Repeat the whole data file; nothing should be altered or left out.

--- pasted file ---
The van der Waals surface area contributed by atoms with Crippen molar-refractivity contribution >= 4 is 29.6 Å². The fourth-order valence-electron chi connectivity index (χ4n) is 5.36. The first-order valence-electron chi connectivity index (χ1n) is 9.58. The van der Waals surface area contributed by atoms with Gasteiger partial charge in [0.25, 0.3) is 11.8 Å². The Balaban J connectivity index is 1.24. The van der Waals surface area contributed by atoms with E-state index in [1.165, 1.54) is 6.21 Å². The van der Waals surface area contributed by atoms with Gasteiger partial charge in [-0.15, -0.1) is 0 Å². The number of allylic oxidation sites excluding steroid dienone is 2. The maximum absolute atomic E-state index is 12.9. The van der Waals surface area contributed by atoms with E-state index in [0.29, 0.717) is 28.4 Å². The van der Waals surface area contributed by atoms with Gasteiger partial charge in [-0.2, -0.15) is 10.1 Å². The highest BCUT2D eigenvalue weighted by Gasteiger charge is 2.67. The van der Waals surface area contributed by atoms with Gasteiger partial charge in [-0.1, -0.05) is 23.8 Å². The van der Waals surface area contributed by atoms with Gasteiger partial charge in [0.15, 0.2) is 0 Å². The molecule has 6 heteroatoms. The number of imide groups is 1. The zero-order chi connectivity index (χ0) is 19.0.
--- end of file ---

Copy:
The van der Waals surface area contributed by atoms with Crippen molar-refractivity contribution >= 4 is 29.6 Å². The fourth-order valence-electron chi connectivity index (χ4n) is 5.36. The first-order valence-electron chi connectivity index (χ1n) is 9.58. The van der Waals surface area contributed by atoms with Gasteiger partial charge in [0.25, 0.3) is 11.8 Å². The Balaban J connectivity index is 1.24. The van der Waals surface area contributed by atoms with E-state index in [1.165, 1.54) is 6.21 Å². The van der Waals surface area contributed by atoms with Gasteiger partial charge in [-0.15, -0.1) is 0 Å². The number of allylic oxidation sites excluding steroid dienone is 2. The maximum absolute atomic E-state index is 12.9. The van der Waals surface area contributed by atoms with E-state index in [0.29, 0.717) is 28.4 Å². The van der Waals surface area contributed by atoms with Gasteiger partial charge in [-0.2, -0.15) is 10.1 Å². The highest BCUT2D eigenvalue weighted by Gasteiger charge is 2.67. The van der Waals surface area contributed by atoms with Gasteiger partial charge in [-0.1, -0.05) is 23.8 Å². The van der Waals surface area contributed by atoms with Gasteiger partial charge in [0.15, 0.2) is 0 Å². The molecule has 6 heteroatoms. The number of imide groups is 1. The zero-order chi connectivity index (χ0) is 19.0.